Wildfire Smoke May Raise COVID-19 Risk, Study Says

The study looked at the 2020 wildfires in the Western United States.

American wildfire

Desert Research Institute

Five months into the coronavirus pandemic, a British Columbia Centre for Disease Control researcher issued a warning for the parts of the world that are regularly seeing more extreme and frequent wildfires. 

“As we enter the wildfire season in the northern hemisphere, the potential for a dangerous interaction between SARS-CoV-2 and smoke pollution should be recognized and acknowledged,” Dr. Sarah B. Henderson wrote in the American Journal of Public Health at the time.

Now, a new study provides evidence that bolsters Henderson’s prediction. The research, published in the Journal of Exposure Science & Environmental Epidemiology July 13, found that the number of COVID-19 cases in Reno, Nevada increased by nearly 18% during the period in the summer and fall of 2020 when the city was most exposed to smoke from nearby wildfires. 

“Wildfire smoke may have greatly increased the number of COVID-19 cases in Reno,” the study authors concluded. 

Particulate Matter and COVID-19

The reason scientists were worried about the relationship between wildfire smoke and COVID-19 cases is that there was already a growing body of evidence that air pollution generally—in particular the kind of air pollution known as particulate matter (PM) 2.5—makes people more susceptible to respiratory infections. Even before the current pandemic, researchers found an association between air pollution exposure and the risk of mortality from SARS (or SARS-Cov-1) in 2005. A review of the evidence published in December 2020 concluded there was a strong case to be made that PM2.5 and nitrogen dioxide pollution was contributing to the spread and the deadliness of the new coronavirus as well. 

There are three main theories as to why air pollution makes people more susceptible to respiratory infections like COVID-19, lead author of the Reno study and Desert Research Institute scientist Daniel Kiser explains to Treehugger. 

  1. Particulate matter exposure can weaken the lungs' immune response.
  2. Microbes, including COVID-19, can hitch a ride on air pollution particles.
  3. For COVID-19 specifically, there is evidence that exposure to PM2.5 and nitrogen dioxide can increase the expression of the ACE2 receptor in respiratory cells, which is the molecule that COVID-19 binds to. 

Wildfire smoke presents a concern in this context because it is a major source of PM2.5 that can last in an area from days to months, as Henderson pointed out in her letter. There are differences between wildfire smoke and regular urban air pollution, Kiser says, but there is not enough evidence yet to determine if the composition of smoke makes it more likely to spread disease than other particulate matter sources. However, there are worries associated with the amount of pollutants smoke contains.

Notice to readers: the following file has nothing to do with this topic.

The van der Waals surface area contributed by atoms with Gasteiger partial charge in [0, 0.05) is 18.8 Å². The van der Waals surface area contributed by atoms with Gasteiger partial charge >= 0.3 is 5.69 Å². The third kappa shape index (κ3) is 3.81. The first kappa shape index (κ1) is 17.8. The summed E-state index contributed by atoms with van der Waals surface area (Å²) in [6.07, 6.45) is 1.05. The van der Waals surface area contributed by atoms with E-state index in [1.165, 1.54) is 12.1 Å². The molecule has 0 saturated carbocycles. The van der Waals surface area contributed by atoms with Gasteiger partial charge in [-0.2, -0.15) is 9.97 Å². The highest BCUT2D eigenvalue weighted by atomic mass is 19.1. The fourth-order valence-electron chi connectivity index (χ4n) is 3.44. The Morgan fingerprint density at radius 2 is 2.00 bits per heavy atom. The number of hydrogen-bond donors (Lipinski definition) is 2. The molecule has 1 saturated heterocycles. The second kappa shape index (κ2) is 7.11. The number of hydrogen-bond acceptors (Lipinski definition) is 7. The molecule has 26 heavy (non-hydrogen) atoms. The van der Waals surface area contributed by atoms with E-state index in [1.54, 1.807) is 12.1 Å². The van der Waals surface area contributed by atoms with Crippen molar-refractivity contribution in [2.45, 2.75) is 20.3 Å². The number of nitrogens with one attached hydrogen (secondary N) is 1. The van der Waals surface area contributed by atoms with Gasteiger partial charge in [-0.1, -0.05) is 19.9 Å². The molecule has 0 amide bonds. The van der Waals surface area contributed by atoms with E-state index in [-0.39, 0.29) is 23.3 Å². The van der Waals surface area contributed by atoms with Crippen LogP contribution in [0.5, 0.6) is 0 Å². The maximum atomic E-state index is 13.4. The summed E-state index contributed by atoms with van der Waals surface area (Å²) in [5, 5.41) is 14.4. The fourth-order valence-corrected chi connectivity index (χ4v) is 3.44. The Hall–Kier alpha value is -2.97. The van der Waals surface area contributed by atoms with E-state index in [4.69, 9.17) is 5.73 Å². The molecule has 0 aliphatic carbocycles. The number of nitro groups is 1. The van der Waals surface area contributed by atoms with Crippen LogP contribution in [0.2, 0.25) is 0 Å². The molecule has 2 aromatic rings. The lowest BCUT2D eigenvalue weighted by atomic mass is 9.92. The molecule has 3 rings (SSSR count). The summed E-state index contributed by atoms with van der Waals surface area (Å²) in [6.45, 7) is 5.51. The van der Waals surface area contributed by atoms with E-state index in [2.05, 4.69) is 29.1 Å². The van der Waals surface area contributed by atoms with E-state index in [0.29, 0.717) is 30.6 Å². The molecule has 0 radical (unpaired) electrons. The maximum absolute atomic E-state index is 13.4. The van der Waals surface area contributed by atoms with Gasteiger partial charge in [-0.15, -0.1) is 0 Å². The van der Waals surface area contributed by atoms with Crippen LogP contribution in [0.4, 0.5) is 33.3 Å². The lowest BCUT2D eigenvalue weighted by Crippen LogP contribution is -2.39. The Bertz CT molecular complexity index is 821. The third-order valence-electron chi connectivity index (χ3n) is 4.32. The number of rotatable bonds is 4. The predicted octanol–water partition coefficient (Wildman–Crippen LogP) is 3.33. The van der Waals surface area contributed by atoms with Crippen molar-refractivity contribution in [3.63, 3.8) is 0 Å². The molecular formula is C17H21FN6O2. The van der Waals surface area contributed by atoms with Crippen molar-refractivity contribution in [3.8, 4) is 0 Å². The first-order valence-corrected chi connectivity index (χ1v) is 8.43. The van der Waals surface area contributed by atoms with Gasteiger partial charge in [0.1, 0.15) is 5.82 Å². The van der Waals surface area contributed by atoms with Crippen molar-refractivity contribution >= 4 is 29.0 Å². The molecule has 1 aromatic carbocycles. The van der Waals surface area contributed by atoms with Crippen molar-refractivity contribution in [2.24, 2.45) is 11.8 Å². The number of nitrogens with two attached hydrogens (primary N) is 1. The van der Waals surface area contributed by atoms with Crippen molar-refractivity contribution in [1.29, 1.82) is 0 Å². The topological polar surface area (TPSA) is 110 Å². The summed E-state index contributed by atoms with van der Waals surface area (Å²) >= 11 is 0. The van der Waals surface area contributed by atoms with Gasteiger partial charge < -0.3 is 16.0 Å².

“PM2.5 levels from wildfires can be a lot higher than urban air pollution,” Kiser says, “so that could make it more of an issue.” 

The Pioneer Fire located in the Boise National Forest near Idaho City, ID began on Jul. 18, 2016
U.S. Forest Service / Flickr / CC BY-SA 2.0

Reno 9-11

To find out if wildfire smoke was really increasing COVID-19 risk, Kiser and his research team looked at what happened in Reno, Nevada during an unprecedented summer.

“During the second half of the summer of 2020, two crises converged on residents of the western United States: the second wave of the COVID-19 pandemic and widespread wildfires,” the study authors wrote. “As a result of the wildfires, many residents had prolonged exposure to smoke containing elevated levels of particulate matter 2.5 µm in diameter or smaller (PM2.5).”

The researchers, therefore, looked at particulate matter levels and positive COVID-19 tests in Reno for the period from May 15 to Oct. 20 of last year. For air pollution, they relied on readings from four air quality monitors in Reno and Sparks as publicized by the Environmental Protection Agency. For COVID-19 tests results and patient demographic information, they used data provided by Reno’s Renown Health network. Comparing the data led to two main results suggesting a link between smoke exposure and COVID-19 infection.